Softball team building activities are hard to find. Being a team sport, and being that each player is so reliant on each other in their play execution, it is almost as important as the ability to execute the skills themselves.
Games in which inhibitions are lessened, or activities for individuals to get to know one another, have fun, and take some risks would be called ice-breakers. As the saying goes, “you never get a second chance to make a first impression”. This is certainly applicable to successful team building. Start with a bang. Make the activity an attention grabber that leads and motivates the group into the rest of the day’s activities. Begin with a high-energy initiative that immediately captures the attention of the participants. An exciting beginning can serve as a bridge from the current to the next level of involvement and sets the tone for future challenges. Here is one example for a simple icebreaker. It incorporates competition, problem solving and communication.
Title: Bean Bag Shuffle
One stop watch for each team
An open field or gym
Divide your group into two or three teams of 6-8 individuals
Provide each team with one small bean bag (you can buy them in a store or make your own).
Have the teams stand in a circle, any size they choose.
Set the challenge: the goal of this activity is to see how fast you can pass the bean bag from person to person so that everyone in the group has to have completely handled the bean bag and individually passed it on to another team member (in other words, simply “touching” the bean bag does not count as “holding and passing individually”).
Assign a stop watch coach (make sure it is a trust worthy, competent timekeeper) to each group.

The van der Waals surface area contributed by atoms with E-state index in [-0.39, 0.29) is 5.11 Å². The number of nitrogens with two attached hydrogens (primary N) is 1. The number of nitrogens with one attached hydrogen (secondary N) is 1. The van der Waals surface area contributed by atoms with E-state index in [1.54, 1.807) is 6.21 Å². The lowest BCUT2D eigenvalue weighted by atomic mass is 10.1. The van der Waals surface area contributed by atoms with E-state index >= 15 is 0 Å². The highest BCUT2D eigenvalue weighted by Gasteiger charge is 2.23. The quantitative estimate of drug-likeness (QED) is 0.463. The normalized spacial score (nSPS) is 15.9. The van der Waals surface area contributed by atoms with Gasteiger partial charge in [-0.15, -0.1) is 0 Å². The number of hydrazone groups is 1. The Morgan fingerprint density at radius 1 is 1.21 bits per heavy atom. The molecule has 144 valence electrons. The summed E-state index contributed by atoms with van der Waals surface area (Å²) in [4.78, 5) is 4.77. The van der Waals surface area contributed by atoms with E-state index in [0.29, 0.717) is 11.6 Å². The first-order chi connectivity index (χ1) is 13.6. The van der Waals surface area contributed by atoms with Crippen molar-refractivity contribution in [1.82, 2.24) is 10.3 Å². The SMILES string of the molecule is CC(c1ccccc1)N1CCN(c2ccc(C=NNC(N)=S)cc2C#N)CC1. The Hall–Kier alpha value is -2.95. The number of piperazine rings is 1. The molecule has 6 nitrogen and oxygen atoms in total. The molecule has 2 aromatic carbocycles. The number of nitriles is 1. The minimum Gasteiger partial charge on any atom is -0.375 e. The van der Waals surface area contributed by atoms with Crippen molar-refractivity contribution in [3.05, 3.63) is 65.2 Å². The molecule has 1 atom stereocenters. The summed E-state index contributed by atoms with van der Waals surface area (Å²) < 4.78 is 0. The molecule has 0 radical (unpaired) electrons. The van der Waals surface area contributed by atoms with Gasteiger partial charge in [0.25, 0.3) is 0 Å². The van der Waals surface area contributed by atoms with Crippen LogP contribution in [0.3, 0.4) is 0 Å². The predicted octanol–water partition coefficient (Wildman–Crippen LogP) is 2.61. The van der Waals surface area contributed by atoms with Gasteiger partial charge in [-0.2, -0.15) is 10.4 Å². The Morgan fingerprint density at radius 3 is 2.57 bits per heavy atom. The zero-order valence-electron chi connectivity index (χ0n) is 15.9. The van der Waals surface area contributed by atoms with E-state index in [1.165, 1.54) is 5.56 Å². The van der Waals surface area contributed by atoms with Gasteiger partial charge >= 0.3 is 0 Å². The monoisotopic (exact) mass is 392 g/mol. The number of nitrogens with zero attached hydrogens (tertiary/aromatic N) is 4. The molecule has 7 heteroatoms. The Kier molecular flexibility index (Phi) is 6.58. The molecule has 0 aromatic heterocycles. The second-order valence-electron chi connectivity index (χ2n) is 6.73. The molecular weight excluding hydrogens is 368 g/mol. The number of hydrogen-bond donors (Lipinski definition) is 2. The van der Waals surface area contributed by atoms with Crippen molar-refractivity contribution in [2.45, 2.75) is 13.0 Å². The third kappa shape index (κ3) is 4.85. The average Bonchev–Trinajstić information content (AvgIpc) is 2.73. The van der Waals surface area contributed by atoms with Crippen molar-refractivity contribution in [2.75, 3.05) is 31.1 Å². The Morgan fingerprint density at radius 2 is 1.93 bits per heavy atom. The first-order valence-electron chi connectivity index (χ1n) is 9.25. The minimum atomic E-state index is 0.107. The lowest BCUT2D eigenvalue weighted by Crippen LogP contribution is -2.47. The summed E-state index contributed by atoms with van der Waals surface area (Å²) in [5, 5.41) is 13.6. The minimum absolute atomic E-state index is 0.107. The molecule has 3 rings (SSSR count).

On the signal, “ready, set, go,” teams begin to pass the bean bag around the circle as fast as they think they can but still following all of the rules
Establish a winner based on time. Record that time.
Now ask, “Can they do it faster?” Let them try. Continue to record the times for each team.
Can you do it faster still?
Eventually teams will learn that they can move very close together and make an even smaller circle so that it almost looks like a big mob of people. Then, they will learn that they can hand and pass the beanbag much faster, more efficiently, and all in one motion if they change their distance from one another and alter their team’s configuration.
At first, they’ll think that winning is the only goal or that winning is when they simply “beat” another team. Ultimately, you want them to come to see, that what they initially thought was good enough, fast enough and successful enough can actually be made better and faster. It is the same principle we learn in sport. With planning, motivation and ingenuity, they can learn skills and strategies to keep lowering their previous best time and therefore improve overall “team” performance.
That debriefing message can have season-long implications no matter what the age, level or sport you play.